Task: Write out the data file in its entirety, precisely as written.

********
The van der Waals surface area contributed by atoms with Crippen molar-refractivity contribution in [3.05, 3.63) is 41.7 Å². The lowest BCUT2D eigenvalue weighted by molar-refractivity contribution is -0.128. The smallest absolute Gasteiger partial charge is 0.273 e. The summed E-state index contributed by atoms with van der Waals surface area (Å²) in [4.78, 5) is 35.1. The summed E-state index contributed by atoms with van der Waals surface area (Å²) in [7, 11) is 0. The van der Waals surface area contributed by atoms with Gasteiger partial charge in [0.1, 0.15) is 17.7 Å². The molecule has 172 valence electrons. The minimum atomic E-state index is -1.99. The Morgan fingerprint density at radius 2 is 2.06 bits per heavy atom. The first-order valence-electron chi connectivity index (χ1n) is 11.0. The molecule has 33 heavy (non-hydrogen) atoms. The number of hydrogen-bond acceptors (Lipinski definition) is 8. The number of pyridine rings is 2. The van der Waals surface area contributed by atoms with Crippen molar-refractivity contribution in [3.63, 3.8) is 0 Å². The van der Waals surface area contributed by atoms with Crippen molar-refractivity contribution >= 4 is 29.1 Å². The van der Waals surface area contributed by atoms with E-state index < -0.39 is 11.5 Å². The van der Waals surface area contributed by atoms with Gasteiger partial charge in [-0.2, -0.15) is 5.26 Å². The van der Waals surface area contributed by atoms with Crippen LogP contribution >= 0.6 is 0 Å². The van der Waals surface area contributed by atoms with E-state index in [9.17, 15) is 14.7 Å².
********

The van der Waals surface area contributed by atoms with Crippen molar-refractivity contribution in [3.05, 3.63) is 41.7 Å². The lowest BCUT2D eigenvalue weighted by molar-refractivity contribution is -0.128. The smallest absolute Gasteiger partial charge is 0.273 e. The summed E-state index contributed by atoms with van der Waals surface area (Å²) in [4.78, 5) is 35.1. The summed E-state index contributed by atoms with van der Waals surface area (Å²) in [7, 11) is 0. The van der Waals surface area contributed by atoms with Gasteiger partial charge in [0.1, 0.15) is 17.7 Å². The molecule has 172 valence electrons. The minimum atomic E-state index is -1.99. The Morgan fingerprint density at radius 2 is 2.06 bits per heavy atom. The first-order valence-electron chi connectivity index (χ1n) is 11.0. The molecule has 33 heavy (non-hydrogen) atoms. The number of hydrogen-bond acceptors (Lipinski definition) is 8. The number of pyridine rings is 2. The van der Waals surface area contributed by atoms with Crippen molar-refractivity contribution in [3.63, 3.8) is 0 Å². The van der Waals surface area contributed by atoms with Crippen molar-refractivity contribution >= 4 is 29.1 Å². The van der Waals surface area contributed by atoms with E-state index < -0.39 is 11.5 Å². The van der Waals surface area contributed by atoms with Gasteiger partial charge in [-0.2, -0.15) is 5.26 Å². The van der Waals surface area contributed by atoms with Crippen LogP contribution >= 0.6 is 0 Å². The van der Waals surface area contributed by atoms with E-state index in [9.17, 15) is 14.7 Å².